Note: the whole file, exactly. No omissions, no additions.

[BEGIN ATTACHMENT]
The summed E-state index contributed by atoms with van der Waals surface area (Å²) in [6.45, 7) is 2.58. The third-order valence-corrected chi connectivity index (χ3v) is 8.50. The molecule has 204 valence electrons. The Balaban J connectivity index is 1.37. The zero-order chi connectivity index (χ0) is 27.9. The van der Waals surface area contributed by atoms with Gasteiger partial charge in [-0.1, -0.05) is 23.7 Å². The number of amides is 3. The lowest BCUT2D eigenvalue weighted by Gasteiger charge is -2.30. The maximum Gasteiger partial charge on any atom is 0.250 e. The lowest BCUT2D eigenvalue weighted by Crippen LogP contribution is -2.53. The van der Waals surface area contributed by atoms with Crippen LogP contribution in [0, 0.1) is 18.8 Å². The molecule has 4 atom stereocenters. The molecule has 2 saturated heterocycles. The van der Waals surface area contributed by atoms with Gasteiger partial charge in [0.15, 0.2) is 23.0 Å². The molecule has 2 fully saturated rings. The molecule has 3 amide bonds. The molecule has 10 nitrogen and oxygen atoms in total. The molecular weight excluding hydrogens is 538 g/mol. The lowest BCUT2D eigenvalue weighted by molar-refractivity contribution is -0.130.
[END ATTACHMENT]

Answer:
The summed E-state index contributed by atoms with van der Waals surface area (Å²) in [6.45, 7) is 2.58. The third-order valence-corrected chi connectivity index (χ3v) is 8.50. The molecule has 204 valence electrons. The Balaban J connectivity index is 1.37. The zero-order chi connectivity index (χ0) is 27.9. The van der Waals surface area contributed by atoms with Gasteiger partial charge in [-0.1, -0.05) is 23.7 Å². The number of amides is 3. The lowest BCUT2D eigenvalue weighted by Gasteiger charge is -2.30. The maximum Gasteiger partial charge on any atom is 0.250 e. The lowest BCUT2D eigenvalue weighted by Crippen LogP contribution is -2.53. The van der Waals surface area contributed by atoms with Crippen LogP contribution in [0, 0.1) is 18.8 Å². The molecule has 4 atom stereocenters. The molecule has 2 saturated heterocycles. The van der Waals surface area contributed by atoms with Gasteiger partial charge in [0.15, 0.2) is 23.0 Å². The molecule has 2 fully saturated rings. The molecule has 3 amide bonds. The molecule has 10 nitrogen and oxygen atoms in total. The molecular weight excluding hydrogens is 538 g/mol. The lowest BCUT2D eigenvalue weighted by molar-refractivity contribution is -0.130.